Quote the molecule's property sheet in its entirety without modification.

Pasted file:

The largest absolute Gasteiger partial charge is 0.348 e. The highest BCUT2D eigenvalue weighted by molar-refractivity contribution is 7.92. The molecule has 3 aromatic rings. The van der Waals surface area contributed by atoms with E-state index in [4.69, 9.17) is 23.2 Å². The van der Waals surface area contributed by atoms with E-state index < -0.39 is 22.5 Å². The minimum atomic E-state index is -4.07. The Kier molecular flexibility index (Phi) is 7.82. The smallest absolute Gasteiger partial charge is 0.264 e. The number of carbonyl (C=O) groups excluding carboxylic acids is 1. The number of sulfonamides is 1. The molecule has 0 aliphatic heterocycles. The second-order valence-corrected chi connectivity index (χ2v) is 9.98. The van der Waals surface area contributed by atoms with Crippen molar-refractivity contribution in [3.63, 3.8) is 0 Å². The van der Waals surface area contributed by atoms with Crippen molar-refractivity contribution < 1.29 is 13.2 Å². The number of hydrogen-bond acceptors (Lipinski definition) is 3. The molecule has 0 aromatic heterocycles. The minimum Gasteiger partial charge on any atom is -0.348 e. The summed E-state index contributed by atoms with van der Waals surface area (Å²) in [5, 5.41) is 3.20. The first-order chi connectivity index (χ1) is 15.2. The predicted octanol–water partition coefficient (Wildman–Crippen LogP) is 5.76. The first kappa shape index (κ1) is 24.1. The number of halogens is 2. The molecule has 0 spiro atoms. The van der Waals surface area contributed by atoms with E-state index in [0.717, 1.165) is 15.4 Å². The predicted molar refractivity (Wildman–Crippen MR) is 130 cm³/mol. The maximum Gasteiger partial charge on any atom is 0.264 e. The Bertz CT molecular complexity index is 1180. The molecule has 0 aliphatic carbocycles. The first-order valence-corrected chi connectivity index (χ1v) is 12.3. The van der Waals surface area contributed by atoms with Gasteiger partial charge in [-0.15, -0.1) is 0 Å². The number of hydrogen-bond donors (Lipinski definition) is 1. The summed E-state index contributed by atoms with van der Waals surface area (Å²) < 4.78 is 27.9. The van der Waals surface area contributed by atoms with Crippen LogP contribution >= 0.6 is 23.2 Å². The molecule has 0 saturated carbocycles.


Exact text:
The largest absolute Gasteiger partial charge is 0.348 e. The highest BCUT2D eigenvalue weighted by molar-refractivity contribution is 7.92. The molecule has 3 aromatic rings. The van der Waals surface area contributed by atoms with E-state index in [4.69, 9.17) is 23.2 Å². The van der Waals surface area contributed by atoms with E-state index < -0.39 is 22.5 Å². The minimum atomic E-state index is -4.07. The Kier molecular flexibility index (Phi) is 7.82. The smallest absolute Gasteiger partial charge is 0.264 e. The number of carbonyl (C=O) groups excluding carboxylic acids is 1. The number of sulfonamides is 1. The molecule has 0 aliphatic heterocycles. The second-order valence-corrected chi connectivity index (χ2v) is 9.98. The van der Waals surface area contributed by atoms with Crippen molar-refractivity contribution in [3.63, 3.8) is 0 Å². The van der Waals surface area contributed by atoms with Crippen molar-refractivity contribution < 1.29 is 13.2 Å². The number of hydrogen-bond acceptors (Lipinski definition) is 3. The molecule has 0 aromatic heterocycles. The minimum Gasteiger partial charge on any atom is -0.348 e. The summed E-state index contributed by atoms with van der Waals surface area (Å²) in [5, 5.41) is 3.20. The first-order chi connectivity index (χ1) is 15.2. The predicted octanol–water partition coefficient (Wildman–Crippen LogP) is 5.76. The first kappa shape index (κ1) is 24.1. The number of halogens is 2. The molecule has 0 spiro atoms. The van der Waals surface area contributed by atoms with E-state index in [0.717, 1.165) is 15.4 Å². The predicted molar refractivity (Wildman–Crippen MR) is 130 cm³/mol. The maximum Gasteiger partial charge on any atom is 0.264 e. The Bertz CT molecular complexity index is 1180. The molecule has 0 aliphatic carbocycles. The first-order valence-corrected chi connectivity index (χ1v) is 12.3. The van der Waals surface area contributed by atoms with Gasteiger partial charge in [-0.15, -0.1) is 0 Å². The number of hydrogen-bond donors (Lipinski definition) is 1. The summed E-state index contributed by atoms with van der Waals surface area (Å²) < 4.78 is 27.9. The van der Waals surface area contributed by atoms with Crippen LogP contribution >= 0.6 is 23.2 Å². The molecule has 0 saturated carbocycles.